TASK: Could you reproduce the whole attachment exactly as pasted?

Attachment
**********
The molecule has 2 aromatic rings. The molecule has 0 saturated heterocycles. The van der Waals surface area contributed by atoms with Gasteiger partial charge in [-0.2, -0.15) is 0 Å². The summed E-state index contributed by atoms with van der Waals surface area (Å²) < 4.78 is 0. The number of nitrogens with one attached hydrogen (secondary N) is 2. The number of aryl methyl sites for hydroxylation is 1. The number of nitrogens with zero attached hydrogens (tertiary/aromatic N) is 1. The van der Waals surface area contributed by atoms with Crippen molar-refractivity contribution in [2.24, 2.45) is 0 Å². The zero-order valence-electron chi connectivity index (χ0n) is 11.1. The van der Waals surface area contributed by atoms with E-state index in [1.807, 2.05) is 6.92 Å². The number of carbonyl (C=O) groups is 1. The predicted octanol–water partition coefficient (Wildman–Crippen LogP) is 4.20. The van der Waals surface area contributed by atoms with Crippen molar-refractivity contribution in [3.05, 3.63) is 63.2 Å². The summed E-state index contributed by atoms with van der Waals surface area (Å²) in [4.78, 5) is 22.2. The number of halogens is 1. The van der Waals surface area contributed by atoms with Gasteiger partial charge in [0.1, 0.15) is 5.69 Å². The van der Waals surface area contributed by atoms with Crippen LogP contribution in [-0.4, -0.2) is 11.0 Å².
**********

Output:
The molecule has 2 aromatic rings. The molecule has 0 saturated heterocycles. The van der Waals surface area contributed by atoms with Gasteiger partial charge in [-0.2, -0.15) is 0 Å². The summed E-state index contributed by atoms with van der Waals surface area (Å²) < 4.78 is 0. The number of nitrogens with one attached hydrogen (secondary N) is 2. The number of aryl methyl sites for hydroxylation is 1. The number of nitrogens with zero attached hydrogens (tertiary/aromatic N) is 1. The van der Waals surface area contributed by atoms with Crippen molar-refractivity contribution in [2.24, 2.45) is 0 Å². The zero-order valence-electron chi connectivity index (χ0n) is 11.1. The van der Waals surface area contributed by atoms with E-state index in [1.807, 2.05) is 6.92 Å². The number of carbonyl (C=O) groups is 1. The predicted octanol–water partition coefficient (Wildman–Crippen LogP) is 4.20. The van der Waals surface area contributed by atoms with Crippen molar-refractivity contribution in [3.05, 3.63) is 63.2 Å². The summed E-state index contributed by atoms with van der Waals surface area (Å²) in [4.78, 5) is 22.2. The number of halogens is 1. The van der Waals surface area contributed by atoms with Gasteiger partial charge in [0.1, 0.15) is 5.69 Å². The van der Waals surface area contributed by atoms with Crippen LogP contribution in [-0.4, -0.2) is 11.0 Å².